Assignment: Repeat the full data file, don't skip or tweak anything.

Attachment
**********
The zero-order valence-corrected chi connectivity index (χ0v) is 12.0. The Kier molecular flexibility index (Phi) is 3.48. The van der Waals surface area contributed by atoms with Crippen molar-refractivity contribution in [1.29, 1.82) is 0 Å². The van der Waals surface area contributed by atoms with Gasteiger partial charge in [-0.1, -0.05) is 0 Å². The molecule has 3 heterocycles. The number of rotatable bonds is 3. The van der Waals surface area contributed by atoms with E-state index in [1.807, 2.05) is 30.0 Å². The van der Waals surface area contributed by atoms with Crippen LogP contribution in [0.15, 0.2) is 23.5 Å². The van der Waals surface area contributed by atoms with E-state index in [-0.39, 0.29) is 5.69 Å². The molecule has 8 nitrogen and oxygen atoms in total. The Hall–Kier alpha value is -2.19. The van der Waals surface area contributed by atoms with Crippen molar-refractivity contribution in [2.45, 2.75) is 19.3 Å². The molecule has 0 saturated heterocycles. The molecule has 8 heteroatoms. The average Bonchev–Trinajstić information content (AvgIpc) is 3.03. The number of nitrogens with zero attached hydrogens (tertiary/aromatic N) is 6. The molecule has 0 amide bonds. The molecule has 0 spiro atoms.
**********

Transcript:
The zero-order valence-corrected chi connectivity index (χ0v) is 12.0. The Kier molecular flexibility index (Phi) is 3.48. The van der Waals surface area contributed by atoms with Crippen molar-refractivity contribution in [1.29, 1.82) is 0 Å². The van der Waals surface area contributed by atoms with Gasteiger partial charge in [-0.1, -0.05) is 0 Å². The molecule has 3 heterocycles. The number of rotatable bonds is 3. The van der Waals surface area contributed by atoms with E-state index in [1.807, 2.05) is 30.0 Å². The van der Waals surface area contributed by atoms with Crippen LogP contribution in [0.15, 0.2) is 23.5 Å². The van der Waals surface area contributed by atoms with E-state index in [-0.39, 0.29) is 5.69 Å². The molecule has 8 nitrogen and oxygen atoms in total. The Hall–Kier alpha value is -2.19. The van der Waals surface area contributed by atoms with Crippen molar-refractivity contribution in [2.45, 2.75) is 19.3 Å². The molecule has 0 saturated heterocycles. The molecule has 8 heteroatoms. The average Bonchev–Trinajstić information content (AvgIpc) is 3.03. The number of nitrogens with zero attached hydrogens (tertiary/aromatic N) is 6. The molecule has 0 amide bonds. The molecule has 0 spiro atoms.